New York Times, “Affairs in Kansas,” February 9, 1857

    Source citation
    “Affairs in Kansas,” New York Times, February 9, 1857, p. 6: 2.
    Newspaper: Publication
    New York Daily Times
    Newspaper: Headline
    Affairs in Kansas
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    Newspaper: Column
    Date Certainty
    Meghan Allen, Dickinson College
    Transcription date
    The following text is presented here in complete form, as it originally appeared in print.  Spelling and other typographical errors have been preserved as in the original.


    The Territorial Legislature — Sketch of Proceedings — Women of Lawrence waging War against Liquor.

    Special Correspondence of the N. Y. Daily Times.

    LAWRENCE, K. T., Monday, Jan. 26, 1857.

    The Territorial Legislature was in session at Lecompton during last week. The council have passed an act declaring that portion of the Election Law requiring test-oaths, null and void. The House of Representatives will probably do the same.

    Several Companies, composed of the members, have been incorporated for various purposes,--for building Railroads to different parts of the Territory, establishing Banks, and navigating the Kaw River.

    A proposition to change the Judicial Districts of the Territory has been made by the Council, and will be adopted by the Legislature.


    Business is this city is good; building lots sell at high prices, and are constantly increasing in value. Only the prospect of peace has given a higher valuation to real estate, and nearly every one is beneficed by it. If we have no difficulty for six months, no one can form a just estimate of the advantage it will be to the Territory. But there are indications of a storm that will burst upon us in all its fury early in March, intended to secure the following objects: To prevent emigration from the Northern States,--to furnish an excuse for stopping and sending back parties coming up the river; to prevent our people form getting in their seed; to secure the adopting of a Pro-Slavery Constitution, and the final consummation of their intentions to make Kansas a Slave State.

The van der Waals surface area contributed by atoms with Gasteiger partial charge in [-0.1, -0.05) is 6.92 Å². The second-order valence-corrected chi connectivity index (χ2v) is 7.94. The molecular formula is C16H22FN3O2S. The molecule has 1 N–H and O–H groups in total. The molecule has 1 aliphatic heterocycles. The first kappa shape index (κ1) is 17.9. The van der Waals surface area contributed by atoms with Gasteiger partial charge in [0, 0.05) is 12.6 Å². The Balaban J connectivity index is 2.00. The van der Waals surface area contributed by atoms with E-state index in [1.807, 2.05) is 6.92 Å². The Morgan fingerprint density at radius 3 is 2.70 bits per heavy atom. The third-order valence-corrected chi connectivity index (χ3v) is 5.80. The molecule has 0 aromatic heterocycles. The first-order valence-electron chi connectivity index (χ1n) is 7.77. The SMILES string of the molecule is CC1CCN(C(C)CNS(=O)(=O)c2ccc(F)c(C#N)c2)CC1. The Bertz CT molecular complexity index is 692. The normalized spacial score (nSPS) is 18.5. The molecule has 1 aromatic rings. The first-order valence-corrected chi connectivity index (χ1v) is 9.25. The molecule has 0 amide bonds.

The women of Lawrence were out en masse this morning, bent on the destruction of all liquors found in the city. This indignant army were provided with axes, hatchets, and hammers. They were determined that the evil spirits of whiskey should no longer disturb the quiet of our town, and, the, to prevent it, a war of extermination was declared against the demon.

    Their plans and intentions were kept secret up to the time of attack, and all were taken by surprise. Seven rum-holes were discovered, entered, and a vigorous assault was made upon sundry barrels, casks, demijohns, &c., and the contents spilled out upon the ground. In one shop three barrels of whisky were discovered, hidden under a bed: women’s hands seized upon and rolled the same into the street, and by an application of many blows, a breach was made, the enemy surrendered, and whisky rolled in the snow, never to rise again, and all the women said amen.

    The whisky-dealers, and their customers, were indignant and swore vengeance: one of them rushed (after the destroyers had left) into the street with a Colt’s revolver in each hand, forgetting in the excitement of the hour, to put powder and ball into them.

    We are without law and cannot prevent the sale of intoxicating liquors by Statute. Some other way is resorted to. The failure of our men to put a stop to the traffic forces the women to the task; and they are determined on success. Last Spring, a similar duty was performed by them.


    I arrived here from Lawrence yesterday, in company with M.C.H. BRANSCOMB, who is now on his way to Washington, D.C., as bearer of dispatches from the Free-State Legislature. He also goes as an agent from the owners of the celebrated Half-breed Kaw lauds, to have measures taken to exclude the settlers who have taken possession of them. The Government was very prompt in preventing Governor REEDER from securing that tract, while settlers are permitted to “squat” upon them with impunity. The agent o the Kaw Indians attempted to drive off the squatters, and with United States Dragoons, burned their houses. The sovereigns refused to leave, and had the agent, MONTGOMERY, arrested, by authority of the bogus Courts, and is now held for trial.

    A ride over the prairies of Kansas at this season, with the thermometer below zero, is not very pleasant. The cold is more severe here than elsewhere, on account of the high winds which sweep over the soil with tremendous fury, having a very chilling effect upon travelers.


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